Radon in the Home Can Cause Lung Cancer

By Krisha McCoy
HealthDay Reporter
Wednesday, January 24, 2007 12:00 AM

WEDNESDAY, Jan. 24 (HealthDay News) -- Radon gas is the second leading cause of lung cancer in the United States.

But while most Americans know tobacco smoke is the primary trigger for lung cancer, very few are aware of the risks posed by radon -- or that dangerous levels of the gas can be found in many homes.

"Radon is an invisible, odorless, tasteless gas that can be in your home and you not even know it," said Bill Wehrum, acting assistant administrator of the Environmental Protection Agency's Office Air and Radiation. "There are about 20,000 deaths per year attributable to lung cancer caused by radon exposure."

January is National Radon Action Month, and the EPA is urging people to get their homes tested. Only one in five homeowners has actually tested for the gas, according to the agency.

Radon gas is created by the natural breakdown of uranium in soil, rock and water. It can travel up through the ground and seep into buildings and homes through cracks and other holes in the foundation. When it gets trapped inside a home, radon can build up to dangerous levels.

Radon causes lung cancer by decaying into radioactive products that can become lodged in your lungs when you inhale them, said Andrew Gelman, professor of statistics and political science at Columbia University.

"Your risk of having a high level of radon depends on whether you have a basement, use your basement as a living area, and where you live," he said.

It's estimated that about one of every 15 homes in the United States has elevated radon levels. Testing is the only way to know if your home is safe. The EPA recommends testing all homes below the third floor.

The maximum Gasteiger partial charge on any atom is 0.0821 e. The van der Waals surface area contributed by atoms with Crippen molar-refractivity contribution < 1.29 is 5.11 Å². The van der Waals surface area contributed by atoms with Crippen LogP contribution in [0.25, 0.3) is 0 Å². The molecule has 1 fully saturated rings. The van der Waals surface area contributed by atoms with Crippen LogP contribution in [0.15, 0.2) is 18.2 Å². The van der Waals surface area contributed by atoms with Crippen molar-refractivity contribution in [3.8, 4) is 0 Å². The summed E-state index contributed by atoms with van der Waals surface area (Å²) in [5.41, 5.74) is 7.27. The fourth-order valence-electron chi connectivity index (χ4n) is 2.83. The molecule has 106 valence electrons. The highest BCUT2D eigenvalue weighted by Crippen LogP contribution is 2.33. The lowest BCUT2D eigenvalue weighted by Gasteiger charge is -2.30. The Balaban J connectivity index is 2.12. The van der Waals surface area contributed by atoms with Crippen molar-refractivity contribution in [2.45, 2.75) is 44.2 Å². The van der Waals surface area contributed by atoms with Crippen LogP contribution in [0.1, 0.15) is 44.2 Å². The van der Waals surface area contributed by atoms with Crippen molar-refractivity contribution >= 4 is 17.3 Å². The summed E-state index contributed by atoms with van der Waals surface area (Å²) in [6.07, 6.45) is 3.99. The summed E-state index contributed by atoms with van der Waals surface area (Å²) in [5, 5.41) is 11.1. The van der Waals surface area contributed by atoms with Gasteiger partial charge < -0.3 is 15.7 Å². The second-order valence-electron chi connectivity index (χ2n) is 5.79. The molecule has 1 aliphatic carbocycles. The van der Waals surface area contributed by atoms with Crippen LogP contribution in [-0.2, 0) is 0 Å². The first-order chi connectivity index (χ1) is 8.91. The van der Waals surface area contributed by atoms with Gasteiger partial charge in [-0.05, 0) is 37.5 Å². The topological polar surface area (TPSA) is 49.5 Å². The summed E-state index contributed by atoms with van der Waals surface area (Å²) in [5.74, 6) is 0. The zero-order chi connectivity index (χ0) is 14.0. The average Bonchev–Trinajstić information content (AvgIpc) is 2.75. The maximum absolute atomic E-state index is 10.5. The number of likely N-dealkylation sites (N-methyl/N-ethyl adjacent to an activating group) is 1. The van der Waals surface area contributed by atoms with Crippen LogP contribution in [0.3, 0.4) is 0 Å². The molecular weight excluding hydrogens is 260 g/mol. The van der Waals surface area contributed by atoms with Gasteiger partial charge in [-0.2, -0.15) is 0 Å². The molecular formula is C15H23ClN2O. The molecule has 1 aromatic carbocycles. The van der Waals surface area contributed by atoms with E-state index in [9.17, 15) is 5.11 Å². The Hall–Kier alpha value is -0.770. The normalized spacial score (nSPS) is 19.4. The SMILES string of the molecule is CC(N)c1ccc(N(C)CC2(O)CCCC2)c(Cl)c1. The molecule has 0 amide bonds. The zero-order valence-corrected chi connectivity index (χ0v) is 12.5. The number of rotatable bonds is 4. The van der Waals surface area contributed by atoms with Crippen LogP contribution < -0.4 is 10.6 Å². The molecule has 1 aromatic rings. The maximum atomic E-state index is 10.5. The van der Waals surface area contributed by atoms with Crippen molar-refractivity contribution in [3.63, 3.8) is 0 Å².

There are two types of tests -- short-term and long-term. Most short-term tests remain in your home for a couple of days to a week, while long-term tests usually remain in your home for a year. The tests measure the amount of radon in the air in "picocuries per liter of air," or "pCi/L."

Gelman suggests the yearlong test if you can afford it -- about $50 -- because it's more accurate than short-term tests.

The EPA recommends a short-term test (about $15) first, since it's more convenient. If the results are 4 pCi/L or higher, the agency recommends that you follow up with either a long-term test or second short-term test. If the long-term test or the average of two short-term tests is 4 pCi/L or higher, the EPA says you should take steps to safeguard your home.

A qualified professional can install a radon-reduction system that will cost around $2,000. The system works by using a pipe and simple fan to draw air from beneath the home to prevent radon-containing air from migrating from the soil up through the basement and into the home, Gelman said.

"There is a real public health issue here," Wehrum said. "What we have to do is persuade people that it is important to test their homes and to act if the test indicates that there is a problem."

Still unsure whether you should test your home?

Gelman and his colleagues have developed a Web site called the "Radon Project" (www.stat.columbia.edu/~radon/), which includes a test that assesses a homeowner's risk of dangerous levels of radon in the house.

More information

The EPA has more about radon.

SOURCES: Bill Wehrum, assistant administrator, Office of Air and Radiation, Environmental Protection Agency, Washington, D.C.; Andrew Gelman, Ph.D., professor, departments of statistics and political science, Columbia University, New York City

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